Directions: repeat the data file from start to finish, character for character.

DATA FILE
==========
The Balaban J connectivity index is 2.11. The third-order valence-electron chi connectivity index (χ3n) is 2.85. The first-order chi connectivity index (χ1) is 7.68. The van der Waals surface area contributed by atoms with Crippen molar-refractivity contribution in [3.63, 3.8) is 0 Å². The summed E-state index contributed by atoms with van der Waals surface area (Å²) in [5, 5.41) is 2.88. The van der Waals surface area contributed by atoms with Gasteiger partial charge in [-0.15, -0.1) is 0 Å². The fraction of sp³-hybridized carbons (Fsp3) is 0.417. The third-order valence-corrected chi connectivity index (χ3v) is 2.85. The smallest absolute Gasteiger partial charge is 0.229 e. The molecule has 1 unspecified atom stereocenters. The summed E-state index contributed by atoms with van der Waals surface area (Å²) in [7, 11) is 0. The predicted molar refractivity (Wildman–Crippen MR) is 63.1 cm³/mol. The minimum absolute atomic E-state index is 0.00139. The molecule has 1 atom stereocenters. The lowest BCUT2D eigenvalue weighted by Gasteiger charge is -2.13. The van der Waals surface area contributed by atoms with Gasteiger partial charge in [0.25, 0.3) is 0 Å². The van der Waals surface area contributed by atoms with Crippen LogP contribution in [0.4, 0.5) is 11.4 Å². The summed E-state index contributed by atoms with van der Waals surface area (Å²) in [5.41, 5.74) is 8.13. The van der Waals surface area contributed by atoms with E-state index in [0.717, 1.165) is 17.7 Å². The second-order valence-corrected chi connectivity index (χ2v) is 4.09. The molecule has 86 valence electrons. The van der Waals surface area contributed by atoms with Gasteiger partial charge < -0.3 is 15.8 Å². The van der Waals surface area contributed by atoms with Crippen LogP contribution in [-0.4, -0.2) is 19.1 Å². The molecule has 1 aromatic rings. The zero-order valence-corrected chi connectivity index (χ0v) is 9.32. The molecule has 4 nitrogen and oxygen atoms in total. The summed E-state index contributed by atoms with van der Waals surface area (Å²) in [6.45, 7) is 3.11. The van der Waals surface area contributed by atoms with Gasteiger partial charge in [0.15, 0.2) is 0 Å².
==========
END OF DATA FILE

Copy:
The Balaban J connectivity index is 2.11. The third-order valence-electron chi connectivity index (χ3n) is 2.85. The first-order chi connectivity index (χ1) is 7.68. The van der Waals surface area contributed by atoms with Crippen molar-refractivity contribution in [3.63, 3.8) is 0 Å². The summed E-state index contributed by atoms with van der Waals surface area (Å²) in [5, 5.41) is 2.88. The van der Waals surface area contributed by atoms with Gasteiger partial charge in [-0.15, -0.1) is 0 Å². The fraction of sp³-hybridized carbons (Fsp3) is 0.417. The third-order valence-corrected chi connectivity index (χ3v) is 2.85. The smallest absolute Gasteiger partial charge is 0.229 e. The molecule has 1 unspecified atom stereocenters. The summed E-state index contributed by atoms with van der Waals surface area (Å²) in [7, 11) is 0. The predicted molar refractivity (Wildman–Crippen MR) is 63.1 cm³/mol. The minimum absolute atomic E-state index is 0.00139. The molecule has 1 atom stereocenters. The lowest BCUT2D eigenvalue weighted by Gasteiger charge is -2.13. The van der Waals surface area contributed by atoms with Gasteiger partial charge in [0.25, 0.3) is 0 Å². The van der Waals surface area contributed by atoms with Crippen LogP contribution in [0.4, 0.5) is 11.4 Å². The summed E-state index contributed by atoms with van der Waals surface area (Å²) in [5.41, 5.74) is 8.13. The van der Waals surface area contributed by atoms with E-state index in [0.717, 1.165) is 17.7 Å². The second-order valence-corrected chi connectivity index (χ2v) is 4.09. The molecule has 86 valence electrons. The van der Waals surface area contributed by atoms with Gasteiger partial charge < -0.3 is 15.8 Å². The van der Waals surface area contributed by atoms with Crippen LogP contribution in [-0.4, -0.2) is 19.1 Å². The molecule has 1 aromatic rings. The zero-order valence-corrected chi connectivity index (χ0v) is 9.32. The molecule has 4 nitrogen and oxygen atoms in total. The summed E-state index contributed by atoms with van der Waals surface area (Å²) in [6.45, 7) is 3.11. The van der Waals surface area contributed by atoms with Gasteiger partial charge in [0.15, 0.2) is 0 Å².